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Their Eyes Were Watching God

Essay by   •  April 26, 2016  •  Book/Movie Report  •  1,509 Words (7 Pages)  •  1,711 Views

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The novel Their Eyes Were Watching God is categorized as prestigious literature due to it's valuable and applicable life lessons. The story follows through a series of life-changing event and the fact that they have had on her personality. The transformation of the character leads the reader to be understanding that Jamie is the novel's primary representation of a dynamic character. The notable change would never have happened if certain events had not occurred. From analyzing the structure used to alter Janie's personality, and how the story was pretrade over a lengthy period of time, it can be concluded that Their Eyes Were Watching God is a bildungsroman.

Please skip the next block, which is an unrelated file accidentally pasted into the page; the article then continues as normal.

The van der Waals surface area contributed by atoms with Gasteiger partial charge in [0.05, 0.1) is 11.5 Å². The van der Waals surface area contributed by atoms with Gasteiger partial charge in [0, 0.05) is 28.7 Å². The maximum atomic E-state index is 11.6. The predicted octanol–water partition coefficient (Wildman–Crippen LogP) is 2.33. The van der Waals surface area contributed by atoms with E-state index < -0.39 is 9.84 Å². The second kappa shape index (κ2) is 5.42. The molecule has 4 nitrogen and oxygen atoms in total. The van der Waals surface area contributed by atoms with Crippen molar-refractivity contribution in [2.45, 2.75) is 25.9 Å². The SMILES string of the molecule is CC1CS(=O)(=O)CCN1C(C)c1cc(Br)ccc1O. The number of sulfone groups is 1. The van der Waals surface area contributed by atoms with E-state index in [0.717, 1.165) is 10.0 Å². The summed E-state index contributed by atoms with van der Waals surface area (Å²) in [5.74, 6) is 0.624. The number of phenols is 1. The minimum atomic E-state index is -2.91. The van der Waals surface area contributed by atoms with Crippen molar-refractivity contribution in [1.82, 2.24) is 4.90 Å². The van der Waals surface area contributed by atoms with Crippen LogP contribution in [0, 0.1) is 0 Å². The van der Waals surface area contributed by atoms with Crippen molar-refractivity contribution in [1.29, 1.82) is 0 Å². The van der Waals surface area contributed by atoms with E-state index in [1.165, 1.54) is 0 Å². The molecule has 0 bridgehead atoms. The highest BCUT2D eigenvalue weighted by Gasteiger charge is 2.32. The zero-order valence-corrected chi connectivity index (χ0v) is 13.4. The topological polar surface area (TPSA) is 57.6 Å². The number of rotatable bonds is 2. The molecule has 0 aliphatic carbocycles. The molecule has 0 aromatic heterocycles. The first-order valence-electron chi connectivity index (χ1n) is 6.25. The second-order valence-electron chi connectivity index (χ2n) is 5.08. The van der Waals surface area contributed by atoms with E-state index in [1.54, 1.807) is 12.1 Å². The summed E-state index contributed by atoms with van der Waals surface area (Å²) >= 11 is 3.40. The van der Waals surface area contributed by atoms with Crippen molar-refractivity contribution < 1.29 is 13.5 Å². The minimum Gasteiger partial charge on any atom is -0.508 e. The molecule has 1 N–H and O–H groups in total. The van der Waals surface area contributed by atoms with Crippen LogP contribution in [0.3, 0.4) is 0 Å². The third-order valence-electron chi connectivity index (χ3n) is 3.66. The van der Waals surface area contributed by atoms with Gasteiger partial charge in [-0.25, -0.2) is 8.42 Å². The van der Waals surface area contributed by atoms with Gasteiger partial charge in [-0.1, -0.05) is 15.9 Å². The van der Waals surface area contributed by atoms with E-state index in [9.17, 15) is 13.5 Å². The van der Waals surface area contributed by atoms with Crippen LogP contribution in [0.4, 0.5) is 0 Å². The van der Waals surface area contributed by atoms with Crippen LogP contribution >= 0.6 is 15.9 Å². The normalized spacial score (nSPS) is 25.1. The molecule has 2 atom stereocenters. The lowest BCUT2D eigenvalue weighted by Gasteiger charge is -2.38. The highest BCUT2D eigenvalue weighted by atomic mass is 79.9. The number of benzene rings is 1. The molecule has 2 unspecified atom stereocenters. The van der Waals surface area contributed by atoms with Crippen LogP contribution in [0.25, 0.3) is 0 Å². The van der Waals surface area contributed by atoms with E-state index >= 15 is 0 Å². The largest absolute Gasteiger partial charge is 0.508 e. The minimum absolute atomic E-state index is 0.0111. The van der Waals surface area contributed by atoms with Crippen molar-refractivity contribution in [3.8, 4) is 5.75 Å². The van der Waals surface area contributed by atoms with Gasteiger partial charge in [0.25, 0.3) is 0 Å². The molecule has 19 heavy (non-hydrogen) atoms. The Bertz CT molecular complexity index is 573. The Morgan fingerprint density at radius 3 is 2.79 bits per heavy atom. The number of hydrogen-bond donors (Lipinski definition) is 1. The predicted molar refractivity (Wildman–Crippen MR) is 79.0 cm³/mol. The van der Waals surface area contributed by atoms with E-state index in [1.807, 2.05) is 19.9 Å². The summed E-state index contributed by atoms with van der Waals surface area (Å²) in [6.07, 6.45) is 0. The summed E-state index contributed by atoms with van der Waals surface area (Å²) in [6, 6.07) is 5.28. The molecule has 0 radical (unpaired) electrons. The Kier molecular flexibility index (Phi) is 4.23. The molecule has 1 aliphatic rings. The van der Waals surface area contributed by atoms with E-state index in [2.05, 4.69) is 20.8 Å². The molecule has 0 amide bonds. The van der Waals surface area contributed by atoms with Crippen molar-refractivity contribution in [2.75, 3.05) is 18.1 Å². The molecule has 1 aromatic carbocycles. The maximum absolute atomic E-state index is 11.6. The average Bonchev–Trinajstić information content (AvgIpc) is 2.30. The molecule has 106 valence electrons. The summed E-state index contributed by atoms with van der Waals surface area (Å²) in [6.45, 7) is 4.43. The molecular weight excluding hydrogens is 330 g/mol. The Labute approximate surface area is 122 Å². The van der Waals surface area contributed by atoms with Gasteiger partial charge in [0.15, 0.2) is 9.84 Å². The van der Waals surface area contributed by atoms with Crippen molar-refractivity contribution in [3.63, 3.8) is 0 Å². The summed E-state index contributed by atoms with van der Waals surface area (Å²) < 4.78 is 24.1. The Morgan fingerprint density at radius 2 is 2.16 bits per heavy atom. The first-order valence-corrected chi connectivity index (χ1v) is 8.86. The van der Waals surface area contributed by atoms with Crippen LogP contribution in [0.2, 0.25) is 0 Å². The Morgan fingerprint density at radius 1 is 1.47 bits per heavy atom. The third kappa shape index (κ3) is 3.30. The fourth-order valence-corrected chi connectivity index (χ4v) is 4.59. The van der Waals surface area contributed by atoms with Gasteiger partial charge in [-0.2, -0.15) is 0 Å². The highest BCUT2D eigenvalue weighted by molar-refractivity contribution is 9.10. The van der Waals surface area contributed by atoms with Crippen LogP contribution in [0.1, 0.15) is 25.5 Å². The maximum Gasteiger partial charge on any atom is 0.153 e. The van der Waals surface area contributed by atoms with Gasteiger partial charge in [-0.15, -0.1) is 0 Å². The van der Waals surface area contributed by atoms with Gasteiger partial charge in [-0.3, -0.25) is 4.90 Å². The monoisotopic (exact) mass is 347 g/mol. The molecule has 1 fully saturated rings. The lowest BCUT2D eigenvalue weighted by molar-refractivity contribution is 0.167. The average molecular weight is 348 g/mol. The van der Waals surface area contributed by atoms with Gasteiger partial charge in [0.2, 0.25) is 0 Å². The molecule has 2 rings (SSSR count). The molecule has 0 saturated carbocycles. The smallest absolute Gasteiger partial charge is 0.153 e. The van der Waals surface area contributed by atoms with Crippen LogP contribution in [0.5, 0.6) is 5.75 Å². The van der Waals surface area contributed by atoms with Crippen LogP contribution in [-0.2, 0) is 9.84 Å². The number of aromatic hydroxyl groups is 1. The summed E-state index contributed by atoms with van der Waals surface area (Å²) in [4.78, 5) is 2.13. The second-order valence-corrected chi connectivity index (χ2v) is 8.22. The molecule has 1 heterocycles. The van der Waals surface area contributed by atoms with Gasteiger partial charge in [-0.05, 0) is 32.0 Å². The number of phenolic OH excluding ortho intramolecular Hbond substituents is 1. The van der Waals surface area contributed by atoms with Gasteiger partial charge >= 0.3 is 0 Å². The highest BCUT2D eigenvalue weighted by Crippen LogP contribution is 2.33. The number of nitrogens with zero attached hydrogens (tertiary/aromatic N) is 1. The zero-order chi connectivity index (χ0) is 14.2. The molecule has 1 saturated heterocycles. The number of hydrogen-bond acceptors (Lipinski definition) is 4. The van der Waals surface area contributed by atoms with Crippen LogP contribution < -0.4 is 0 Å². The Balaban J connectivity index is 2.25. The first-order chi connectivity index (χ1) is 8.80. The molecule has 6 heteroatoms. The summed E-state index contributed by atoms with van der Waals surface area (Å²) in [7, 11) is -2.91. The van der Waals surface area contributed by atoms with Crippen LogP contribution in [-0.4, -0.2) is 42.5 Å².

Janie's relationships with her several suitors proved to be influential on her personality in terms of giving her an ultimatum of whether to adapt to the lifestyle that they are offering her, or to leave. This struggle to choose between staying of leaving can be observed through her personal behavior as well as her interactions with other characters in the book. For example, in the beginning, Janie is portrayed as a young girl who does not have a lot of responsibility. Later on, after marrying Logan, Janie gets a sense of obligation. However, she still maintains a shred of carelessness when she leaves Logan to be with Jody. In this relationship, Janie developed more social graces due to her exposure to the public from Jody's status. She and Jody clashed due to Janie's respect for herself and Jody's lack of it. This is noticeable when Janie gives Jody a piece of her mind by saying, "But Ah ain't goin' outa here and Ah ain't gointuh hush. Naw, you gointuh listen tuh me one time befo' you die. Have yo' way all yo' life, trample and mash down and then die ruther than tuh let yo'self heah 'bout it. Listen, Jody, you ain't de Jody ah ran off down de road wid. You'se whut's left after he died. Ah run off tuh keep house wid you in uh wonderful way. But you wasn't satisfied wid me de way Ah was. Naw! Mah own mind had tuh be squeezed and crowded out tuh make room for yours in me." (8.39). She expresses that men try to keep women down by silencing their voices. Since she believes that a person's words are a direct product of their mind, Janie recognizes that Jody's attempts to silence her are a direct intrusion on her very thoughts and feelings. After putting up with all of Jody's faults, Janie could not let stand to let him go without letting all her suppressed anger be heard. Lastly, Janie's relationship with Teacake pushed her into developing a patience that expanded her sense of dedication and commitment. This is notable through Janie's continuous forgiveness of Teacake's repeated transgressions against her. By analyzing this the reader learns that Janie's relationships led her to find it within herself to evolve her work ethic, social presence, as well as her emotional endurance and commitment. Also, after the storm, Janie finds herself to be more serious in the decisions she makes. This is a drastic change from being carefree and jubilant. The circumstances of her life become more complicated but the way she goes about making her decisions simplifies in terms of how she orders her priorities. For example, she took care to Teacake when he fell ill and was willing to try anything to help him. Yet, when faced with the predicament of defending herself against Teacake's violence, Janie made the dire decision to abandon Teacake's best interests and protect herself. When Janie was put in a situation where it became necessary for her to choose life for one of them and death for the other, Zora Neale Hurston wrote that, "No knowledge of fear nor rifles nor anything else was there. He paid no more attention to the pointing gun than if it were Janie's dog finer. She saw him stiffen himself all over as he leveled and took aim. The fiend in him must kill and Janie was the only living thing he saw." (19.151). Janie's younger self would never have dreamed that her life would have taken that course. However, after everything she had been through, Janie developed a sense of self preservation that took form in her capability to kill someone she loved in order to protect herself. Her ability to make that choice lets the reader know just how much of her fundamental values have changed, resulting in Janie being a different person at the end of her journey from when she embarked on it.




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